"The patient had received 8 doses of TYSABRI over an 18 month period and prior medication history included multiple courses of immunosuppressant agents."
What else is new? How the *^**% do you test a drug as a single point success with multiple drug interaction scenarios?
"and prior medication history included multiple courses of immunosuppressant agents."
How long ago were they??
That was obviously thrown in to raise the possibility of those agents having some action on the PML even though they screened everyone before they were enrolled in the study for suppressed immune systems.
What are they setting the shareholders up for now? "Tysabri is safe as long as the doctor is sure the patient has NEVER taken any immunosuppressant agents." Isn't Avonex an immunosuppressant agent?
Well, I'm probably not the best one to answer this question because I have never had any side effects on the Betaseron, only some site reactions, but none of the flu like symptoms or depression that some folks experience.
Tysabri is shown to reduce exacerbations by 66 percent. CRABs (copaxone, rebif, avonex, and betaseron) reduce exacerbations by 33 percent.
Those numbers are means or averages. Some people will have more relief than the 33 percent with an interferon, some less. Some people will have more than the 66 percent relief with the Tysabri, but some less.
That aside, let's just talk about steroid treatment, or how did you refer to it, "a fix."
Put yourself in an MS patient's place .
Now, you are supporting a family, or at least contributing to the family income. Your MS flares, which is more than likely, because even Tysabri doesn't reduce all exacerbations.
You lose the ability to stand, you have to go from getting up and going to work to staying in bed, getting assistance to get to the bathroom, in and out of the shower, etc.
You obviously can't go to work, you can't even drive. MS is such a variable thing, this flare might be over in a week, but on the other hand, it might take a month to six weeks for it to remit, maybe longer.
So you take some sick leave, sit around for a week or so, and still no leg power. (some research and some neuros believe that without steroids the damage from an exacerbation is greater, I, personally haven't seen anything to convince me of that).
But now you're out of sick time, and you start to use your vacation time. You could go on short term disability, but that's only partial salary.
If you call your neuro, he'll recommend steroid treatment. And if you get in home infusion of solumedrol for 5 days, you're more than likely to be back on your feet in no time.
Do you do it? Can you still call it a "fix" when it is a recognized treatment that will restore your ability to function?
You make the call, what would you do?
This is the decision that Ms patients will be facing if Tysabri is returned to market with a warning not to use with a steroid.
But if T reduced exacerbations because it allowed nerves to heal, wouldn't you rather heal and work thru no steroidal assistance in the hope of improved function and reduced exacerbation incidence? I have been reading posts from folks that really get sick on interferon.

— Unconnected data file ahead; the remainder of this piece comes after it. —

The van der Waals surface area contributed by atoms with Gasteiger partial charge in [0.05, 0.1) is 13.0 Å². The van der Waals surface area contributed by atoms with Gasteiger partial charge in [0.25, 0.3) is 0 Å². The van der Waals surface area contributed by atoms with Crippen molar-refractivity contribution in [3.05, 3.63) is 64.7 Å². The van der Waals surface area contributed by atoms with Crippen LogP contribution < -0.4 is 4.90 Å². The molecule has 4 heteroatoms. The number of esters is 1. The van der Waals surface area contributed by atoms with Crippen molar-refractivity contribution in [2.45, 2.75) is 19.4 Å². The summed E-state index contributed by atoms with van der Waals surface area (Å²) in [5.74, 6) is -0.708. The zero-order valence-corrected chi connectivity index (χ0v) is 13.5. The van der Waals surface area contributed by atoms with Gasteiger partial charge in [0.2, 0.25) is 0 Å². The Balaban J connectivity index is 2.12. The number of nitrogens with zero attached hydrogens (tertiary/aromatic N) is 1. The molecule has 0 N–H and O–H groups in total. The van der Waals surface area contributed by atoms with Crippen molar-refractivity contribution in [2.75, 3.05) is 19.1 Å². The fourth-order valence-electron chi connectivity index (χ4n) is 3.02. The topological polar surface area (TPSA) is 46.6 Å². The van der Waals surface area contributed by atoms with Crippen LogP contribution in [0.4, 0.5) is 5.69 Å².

Or is it interferon is working, and--or--the steroidal fix too much of a lure?
Be honest. This is a hard one.
We don't care whether we cure the rats and mice.
Thats why we say clinical study and not experiment.
No clinical study will ever be perfect. Even the best mono study will have variable past histories and medicines, genetic backgrounds, astrologic signs, etc.
These results confirm that TY should be a stand alone treatment and perhaps given to naive (free of any immunosuppression, etc) patients only. The results are consistant with the other 2 cases.....a bad combination that has a theoretical basis behind it. This like so many other drugs (alcohol and tylenol...aspirin in children -> Reyes Syndrome and so forth) have contraindications.
What makes me think that this is the last negative result (I hope) is that they are reviewing deceased cases - as one would expect, but only after all enrolled patients have been reviewed. One would think that if any new cases of PML amongst the living were present, something would have been said by now.
I sincerely believe that TY will return in a limited role and will need to be nursed along to find its potential. This medication is prescribed by specialists who are a little more in tune with the perils of therapy of auto immune diseases.
We don't care whether we cure the rats and mice. Thats why we say clinical study and not experiment. No clinical study will ever be perfect. Even the best mono study will have variable past histories and medicines, genetic backgrounds, astrologic signs, etc
No good, neuro. It is a black and white experiment to the stockholder, because that is what is expected of the scientists. You pick your control group to try to measure the efficacy of as close to one variable as possible.
You can make a second control group with as many therapies and alternative remedial modalities as you like, but the center of mass ought to do the job of as close to one variable as can be managed.
This type of testing "once it is dirty, it might as well be filthy" "in for a dime in for a dollar" is excuse laden and misapplied logic at the most basic level, otherwise NOTHING is going to get a go ahead, and we're stuck with crap science. If that isn't the way it is done, than that is the way it should be done.
All the rest of those factors you mentioned are drivel or uncontrollable and unavoidables.
You might as well include palsied people as nuclear disarmers,--sorry, the sloppiness of the control group's collected histories and separate modalities makes this one huge risk factor.
You can't get toothpaste thru trials like this--if you are measuring the efficacy on those from the Ozark Mountains and three rotting teeth left.
Sorry, it won't wash